Shri Rajiv Ranjan Mishra (IAS), Director General,
National Mission for Mission Ganga
Namami Gange mission aspires to rejuvenate Ganga and its tributaries by interventions involving pollution abatement (Nirmal Ganga), improving ecology and flow (Aviral Ganga), strengthening people-river connect (Jan Ganga) and promoting knowledge management (Gyan Ganga). The major driver to conserve and protect the river’s overall health is urban development as cities are often held responsible for polluting rivers which has adversely impacted urban wetlands and floodplains. Therefore, interventions focusing on the development of river sensitive cities can play a vital role in the rejuvenation of Ganga.
Water Digest (WD): Please tell us something about the newly launched initiative aimed at ‘Making Water Sensitive Cities in Ganga Basin’ by the National Mission for Clean Ganga in collaboration with the Centre for Science and Environment?
Rajiv Ranjan Mishra (RRM): The National Mission for Clean Ganga (NMCG) is an integrated mission, which operates in conjunction with various Departments and Ministries for the protection, conservation, and rejuvenation of River Ganga. Guided by a holistic approach, the focus has been on the riverine ecosystem, including components such as pollution abatement, solid and liquid waste management, biodiversity, afforestation, wetland conservation, agribusiness, groundwater management, etc.
Water Sensitive Urban Design and Planning is an emerging concept that strives to minimise hydrological impacts of urbanisation and built environment on the natural environment. This is achieved by optimizing utilisation of water and managing the various water verticals such as drinking water, stormwater, surface water, groundwater and wastewater. The concept is in alignment with the vision of NMCG, wherein several endeavours have been undertaken to mainstream a river sensitive approach in city masterplans. We are working with National Institute of Urban Affairs (NIUA) and Town and Country Planning Organisation (TCPO) to develop and translate their ideas for planning of river cities.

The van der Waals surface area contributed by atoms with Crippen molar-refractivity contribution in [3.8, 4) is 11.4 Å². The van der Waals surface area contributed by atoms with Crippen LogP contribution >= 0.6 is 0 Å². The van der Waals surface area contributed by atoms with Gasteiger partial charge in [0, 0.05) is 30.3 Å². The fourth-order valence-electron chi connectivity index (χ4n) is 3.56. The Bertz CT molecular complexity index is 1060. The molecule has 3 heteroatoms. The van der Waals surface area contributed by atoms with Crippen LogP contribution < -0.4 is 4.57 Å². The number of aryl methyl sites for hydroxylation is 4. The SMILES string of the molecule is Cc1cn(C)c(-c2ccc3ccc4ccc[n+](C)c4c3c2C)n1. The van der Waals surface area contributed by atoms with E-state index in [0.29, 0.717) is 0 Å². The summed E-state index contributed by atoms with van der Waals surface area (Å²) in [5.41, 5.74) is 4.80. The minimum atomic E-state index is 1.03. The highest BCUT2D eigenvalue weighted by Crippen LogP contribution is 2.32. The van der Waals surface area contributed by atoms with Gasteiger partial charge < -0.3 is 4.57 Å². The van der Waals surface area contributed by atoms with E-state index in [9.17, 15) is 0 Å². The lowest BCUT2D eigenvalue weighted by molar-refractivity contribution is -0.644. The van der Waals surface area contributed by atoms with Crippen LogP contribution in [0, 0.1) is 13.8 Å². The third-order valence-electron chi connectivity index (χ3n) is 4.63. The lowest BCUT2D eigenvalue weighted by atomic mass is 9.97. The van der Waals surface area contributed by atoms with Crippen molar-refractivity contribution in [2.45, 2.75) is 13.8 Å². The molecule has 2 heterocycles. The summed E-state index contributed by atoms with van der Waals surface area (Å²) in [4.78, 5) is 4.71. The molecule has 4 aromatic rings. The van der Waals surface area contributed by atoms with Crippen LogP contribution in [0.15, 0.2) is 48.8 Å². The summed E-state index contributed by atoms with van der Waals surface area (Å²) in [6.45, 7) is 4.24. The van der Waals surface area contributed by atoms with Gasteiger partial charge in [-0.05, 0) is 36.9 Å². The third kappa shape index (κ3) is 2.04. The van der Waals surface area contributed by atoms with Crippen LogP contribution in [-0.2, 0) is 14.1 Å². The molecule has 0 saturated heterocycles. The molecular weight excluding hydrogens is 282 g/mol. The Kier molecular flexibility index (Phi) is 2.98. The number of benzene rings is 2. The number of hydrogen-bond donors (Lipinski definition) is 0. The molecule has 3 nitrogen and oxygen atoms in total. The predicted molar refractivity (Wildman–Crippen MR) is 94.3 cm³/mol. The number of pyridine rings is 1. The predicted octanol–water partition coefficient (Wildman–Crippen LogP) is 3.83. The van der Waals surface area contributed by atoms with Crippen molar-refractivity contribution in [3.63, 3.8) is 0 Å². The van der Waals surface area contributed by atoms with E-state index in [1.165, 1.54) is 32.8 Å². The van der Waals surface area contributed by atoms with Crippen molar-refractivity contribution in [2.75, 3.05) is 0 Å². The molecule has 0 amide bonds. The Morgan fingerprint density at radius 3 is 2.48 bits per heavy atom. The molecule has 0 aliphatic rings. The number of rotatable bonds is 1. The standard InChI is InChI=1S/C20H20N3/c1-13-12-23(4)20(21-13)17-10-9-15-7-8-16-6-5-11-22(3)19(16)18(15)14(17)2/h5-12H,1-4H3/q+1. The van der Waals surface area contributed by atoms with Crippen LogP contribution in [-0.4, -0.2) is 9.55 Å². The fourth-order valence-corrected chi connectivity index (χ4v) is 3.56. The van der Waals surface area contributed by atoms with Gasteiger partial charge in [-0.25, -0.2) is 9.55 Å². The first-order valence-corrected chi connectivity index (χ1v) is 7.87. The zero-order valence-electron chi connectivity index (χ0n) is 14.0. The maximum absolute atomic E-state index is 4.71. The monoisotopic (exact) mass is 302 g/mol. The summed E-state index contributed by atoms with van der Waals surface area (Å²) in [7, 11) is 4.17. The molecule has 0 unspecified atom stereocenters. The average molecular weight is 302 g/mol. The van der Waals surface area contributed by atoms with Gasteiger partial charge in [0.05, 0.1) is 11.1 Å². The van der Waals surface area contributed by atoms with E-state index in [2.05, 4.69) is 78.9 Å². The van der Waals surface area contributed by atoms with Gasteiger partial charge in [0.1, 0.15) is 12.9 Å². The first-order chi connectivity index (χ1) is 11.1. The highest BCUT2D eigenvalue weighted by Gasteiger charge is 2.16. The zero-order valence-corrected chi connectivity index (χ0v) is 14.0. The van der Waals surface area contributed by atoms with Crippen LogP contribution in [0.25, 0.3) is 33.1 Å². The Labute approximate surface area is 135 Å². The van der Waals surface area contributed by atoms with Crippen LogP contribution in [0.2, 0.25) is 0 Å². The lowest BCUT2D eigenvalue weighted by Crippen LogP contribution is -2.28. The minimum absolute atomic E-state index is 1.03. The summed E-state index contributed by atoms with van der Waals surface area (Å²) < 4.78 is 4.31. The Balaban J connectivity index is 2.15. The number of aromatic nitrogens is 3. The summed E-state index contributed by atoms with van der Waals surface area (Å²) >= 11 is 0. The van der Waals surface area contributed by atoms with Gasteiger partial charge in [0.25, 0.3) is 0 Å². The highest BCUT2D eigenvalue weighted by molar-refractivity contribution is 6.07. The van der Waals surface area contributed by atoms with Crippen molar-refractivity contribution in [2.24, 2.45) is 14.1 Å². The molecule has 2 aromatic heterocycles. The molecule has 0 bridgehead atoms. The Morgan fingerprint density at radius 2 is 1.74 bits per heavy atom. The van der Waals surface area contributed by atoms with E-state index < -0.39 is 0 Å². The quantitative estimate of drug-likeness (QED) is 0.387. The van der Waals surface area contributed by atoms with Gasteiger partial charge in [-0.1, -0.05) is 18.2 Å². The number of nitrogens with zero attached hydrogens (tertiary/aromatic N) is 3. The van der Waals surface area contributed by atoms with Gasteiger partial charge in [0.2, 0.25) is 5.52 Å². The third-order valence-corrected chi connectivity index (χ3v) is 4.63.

Our new initiative ‘Making Water Sensitive Cities in Ganga Basin’ launched in collaboration with the Centre for Science and Environment, is another step taken in this direction. A first of its kind, the initiative is a part of NMCG’s ongoing efforts to ensure convergence with other national flagship missions such as Swachh Bharat Mission (Urban), HRIDAY, NULM, AMRUT, Jal Jeevan Mission (Urban), Atal Bhujal Yojana and Smart Cities. The key focus areas of the programme include urban water efficiency and conservation, decentralized wastewater treatment and local reuse, urban groundwater management and urban waterbodies / lake management. Under the initiative, over 40 training programmes will be conducted over a period of three years, along with the development of various knowledge products. It will include residential trainings, online trainings, field visits and webinars etc. In the initial period, the project will be rolled out in three-four pilot cities in the Ganga basin and then scaled up in a phased manner.
WD: What is the progress and development of the running 50 MLD sewerage treatment plant under the Hybrid Annuity-based PPP model at Varanasi, Uttar Pradesh?
RRM: At NMCG, concerted efforts have been made to usher in a paradigm shift for the holistic management of the River Ganga basin. One of our key innovations has the been the introduction of the Hybrid Annuity Mode (HAM) under the PPP model, wherein the development, operations and maintenance of the Sewerage Treatment Plant (STP) will be undertaken by a Special Purpose Vehicle created by the winning bidder at the local level. Under the model, only 40% of the capital cost is paid on completion of the construction of STP. The remaining 60% is released as annuities along with interest and O&M charges in the next 15 years. The release of the payment has also been linked to compliance with discharge standards. With the introduction of the HAM model, a transformational change has been witnessed in the sewerage sector as it has optimised performance of the assets by increasing accountability and ownership.